We will improve arts ed by bringing it into the "regular" classroom. If we train classroom teachers well this will work. The Writing Project has proven this. If educators think they "cannot write" , they do not teach it well or at all. Once educators attend a very few writing workshops, they identify themselves as writers and then report great success (and satisfaction) and renewed interest in teaching writing.

Part of "what happened" to arts ed (the question and the statement) predates 1/urban districts' budget's contracting and their needs growing (AKA the rise of the property tax rate (burden) as a key indicator of "good schools"), 2/Our downward slide in the global smart kid rankings, 3/NCLB's focus on testing competencies for the three R's, and finally,4/ the fuzzy but really logic behind the often strong public/private sentiment that "the arts" are not primary to education or worse are a luxury or add on to a child's education.

What triggered a lot of the problem is bound up in this: in the 1960's - 1990's women left teaching in droves (the numbers are staggering) for the bigger pay check/status jobs that were finally available to them. The days of the classroom teacher as a smart girl in her HS class who went on to a BA in English or History are over. (Potentially Inflammatory Side note: TFA, KIPP etc etc, should be credited with putting this career back on the horizon for non-education track college kids. Whether this new interest is for the right or wrong reasons is another topic entirely.) With the fast and furious flight of these woman from teaching - the quality of teaching suffered and school culture changed. At the same time, the teacher ed programs become required for certification in most districts and the BA/BS track to teaching became obsolete and then downright impossible as per the certification requirements.

Not to say it is simply about a bunch of dopes then flooding education, in fact the teaching cohort got much more diverse and dynamic BUT the simultaneous move of teaching programs away from a broad liberal arts education (where the arts are imbedded into a lot of the subject matter) and to a professional school model (which left out the arts unless one is an art teacher) robbed the students of experiences that would increase their appreciation, understanding, education and interest in art forms.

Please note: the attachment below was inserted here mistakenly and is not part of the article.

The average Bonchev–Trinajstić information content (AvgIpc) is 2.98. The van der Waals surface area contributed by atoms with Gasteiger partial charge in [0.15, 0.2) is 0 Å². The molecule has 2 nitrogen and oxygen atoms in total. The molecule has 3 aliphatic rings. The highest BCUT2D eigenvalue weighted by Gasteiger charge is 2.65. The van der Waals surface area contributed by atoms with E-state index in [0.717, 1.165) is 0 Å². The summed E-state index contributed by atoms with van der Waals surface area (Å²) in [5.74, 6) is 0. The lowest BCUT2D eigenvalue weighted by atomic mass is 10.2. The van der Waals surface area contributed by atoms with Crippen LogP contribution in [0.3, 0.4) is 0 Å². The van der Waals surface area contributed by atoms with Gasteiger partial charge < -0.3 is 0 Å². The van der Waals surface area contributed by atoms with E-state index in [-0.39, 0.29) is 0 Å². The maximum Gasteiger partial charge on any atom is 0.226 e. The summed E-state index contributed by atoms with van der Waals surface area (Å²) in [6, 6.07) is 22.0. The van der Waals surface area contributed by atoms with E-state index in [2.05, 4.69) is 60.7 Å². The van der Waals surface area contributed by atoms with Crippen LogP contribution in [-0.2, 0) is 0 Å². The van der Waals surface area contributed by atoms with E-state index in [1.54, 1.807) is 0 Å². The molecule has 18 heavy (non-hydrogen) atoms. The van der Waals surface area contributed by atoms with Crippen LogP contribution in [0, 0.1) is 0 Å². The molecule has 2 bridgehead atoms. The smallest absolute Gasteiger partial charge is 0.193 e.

Fingers crossed for a new day in the secondary teacher ed programs and also for the professional development programs districts and unions offer.

I hope teacher ed groups and the unions grab this opportunity and have some fun innovating thier ranks so that we can innovate public education.

A final hopeful note is the recent study about Particpation in the Arts by Inland California Residents. It found that people did feel that arts were in their lives and that they experienced them, but what suprised many was that those surveyed thought of the interactions as informal (family sing alongs, art projects at school, holiday based art making) and not formal (i.e. not pay money for a seat, or a specialized class, or an admission fee).

This finding helps the earlier argument about integrating arts into teacher ed programs becasue it removes the pressure to teach to the "old school/academy" norm of classic/high arts and allows for a more diverse and dynamic set of art offerings. We must shift the focus from audience development to public participation, from focus only on the professional artist and see the amateur artist as of equal interest and value.

A long and winding road.


To all of the bloggers and commenters who have made this dialog so enriching.

As has been pointed out... more needs to be done. But how?

I and many of my colleagues are interested in the last statement. We fight the battle to embed the arts into our schools every day. We do it in our own ways that we each found has led to real meaningful systemic change. Others do as well. Often within our own vacuum... largely because we like to focus on creating change and this takes a lot of time and energy leaving little time or support for us to work on the broader agenda.

That said, I for one would support a broader effort and look forward to hearing how this may evolve and how we can help.

Thank you all again... I look forward to "what's next"

Bob Morrison
Chairman Emeritus
Music for All

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This Conversation For decades, as teaching of the arts has been cut back in our public schools, alarms have been raised about the dire consequences for American culture. Artists and arts organizations stepped in to try to... more

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Recent Comments

Vicci Una Johnson commented on Final Thoughts: Without some form of artistic expression taught in mainstream education, K...

Vicci Johnson commented on Final Thoughts: Just caught this article June 10, 09... I teach instrumental music at ...

Diane Bogush commented on Final Thoughts: When these programs begin, you will need teachers with experience in teachi...

lisa robb commented on Final Thoughts: This is the moment to seize the art ed lasso and rope 'em in. Creativity an...

Bob Morrison commented on Final Thoughts: THANK YOU... To all of the bloggers and commenters who have made this dial...